With Omicron, those answers are still a mystery: How did a variant that looked so different from all its older cousins appear so suddenly? How to explain its jumble of mutations, many of which had rarely been seen in variants of interest?
“When that virus sequence first started to emerge, it was really hard for me to fathom that that would take off,” Emory University virologist Mehul Suthar said.
Viruses change all the time, often in ways that actually hurt their chances at survival. But once in a while, those mutations can work out in the virus’ favor.
Catch my drift?
The virus you sneeze or cough out may be ever so slightly different from the one you were infected with.
That’s because viruses mutate — especially when their genetic code is made of RNA, a close cousin of our DNA.
“As the virus reproduces itself, there are errors in reproducing its code,” explained Dr. Mike Ryan, executive director of World Health Organization’s health emergencies program, in a March briefing. “Most of those errors result in a virus that’s either not competent or just dies away.”
But rarely, these accidents can give the virus an advantage. Perhaps it becomes more contagious. Or perhaps it becomes better at escaping our immunity.
But not all mutations happen the same way.
“Before Omicron, I think most people in the field would say that we would see immune escape through the accumulation of these mutations one by one,” Cobey told CNN.
Over time and over the course of hundreds of infections, circulating viruses move further and further away from their ancestors on the evolutionary tree. It’s a process known as antigenic drift.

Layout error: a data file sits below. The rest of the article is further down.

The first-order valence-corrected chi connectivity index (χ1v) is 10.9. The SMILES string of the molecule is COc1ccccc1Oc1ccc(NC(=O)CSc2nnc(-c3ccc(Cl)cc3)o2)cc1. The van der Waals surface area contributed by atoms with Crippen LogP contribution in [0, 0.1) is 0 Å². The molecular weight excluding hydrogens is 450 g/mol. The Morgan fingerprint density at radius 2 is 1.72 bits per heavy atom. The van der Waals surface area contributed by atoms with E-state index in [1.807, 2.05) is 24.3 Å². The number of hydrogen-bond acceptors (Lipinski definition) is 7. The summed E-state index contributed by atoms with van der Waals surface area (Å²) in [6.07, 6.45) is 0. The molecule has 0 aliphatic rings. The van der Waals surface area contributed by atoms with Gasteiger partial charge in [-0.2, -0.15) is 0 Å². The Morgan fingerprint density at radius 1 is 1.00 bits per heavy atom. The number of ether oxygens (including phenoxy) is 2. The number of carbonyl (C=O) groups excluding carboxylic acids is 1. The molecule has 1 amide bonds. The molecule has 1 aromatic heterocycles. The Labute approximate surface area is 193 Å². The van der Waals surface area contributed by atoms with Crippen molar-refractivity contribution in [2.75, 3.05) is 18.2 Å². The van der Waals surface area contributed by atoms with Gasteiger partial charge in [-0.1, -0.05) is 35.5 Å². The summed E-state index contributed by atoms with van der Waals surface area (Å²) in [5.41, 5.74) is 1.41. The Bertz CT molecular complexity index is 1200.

However, while this may explain variants that appear closer on the evolutionary tree — like Omicron and its BA.2 offshoot — it doesn’t explain how Omicron appeared in the first place.
“Omicron took everyone by surprise,” Cobey said.
Marietjie Venter, a professor in the Department of Medical Virology at the University of Pretoria in South Africa, said it’s unlikely that a “slow change” led to Omicron.
This would mean the virus evolved gradually in a population that wasn’t being monitored. And South Africa, where many of Omicron’s early samples were identified, has a good surveillance program, she said.
Thus, it would have been hard for a variant like Omicron to sneak up slowly. Instead, its appearance seemed curiously abrupt.
“Delta almost disappeared, and then suddenly we saw Omicron that was completely different,” Venter said.
In some cases, viruses don’t drift; they shift.
“Antigenic shift” is a more dramatic change that can happen, for example, when viruses in animals find their way to humans or when two strains infect the same person and exchange genes.
Examples of the latter include rare instances of a hybrid virus containing stretches of Delta and Omicron genes.
Of those samples, researchers identified 20 cases in which people had gotten infected by both variants at the same time. One of these samples did show some evidence that the variants had exchanged genes, though at low levels. In addition, the researchers found two unrelated cases whose infections originated from hybrid viruses.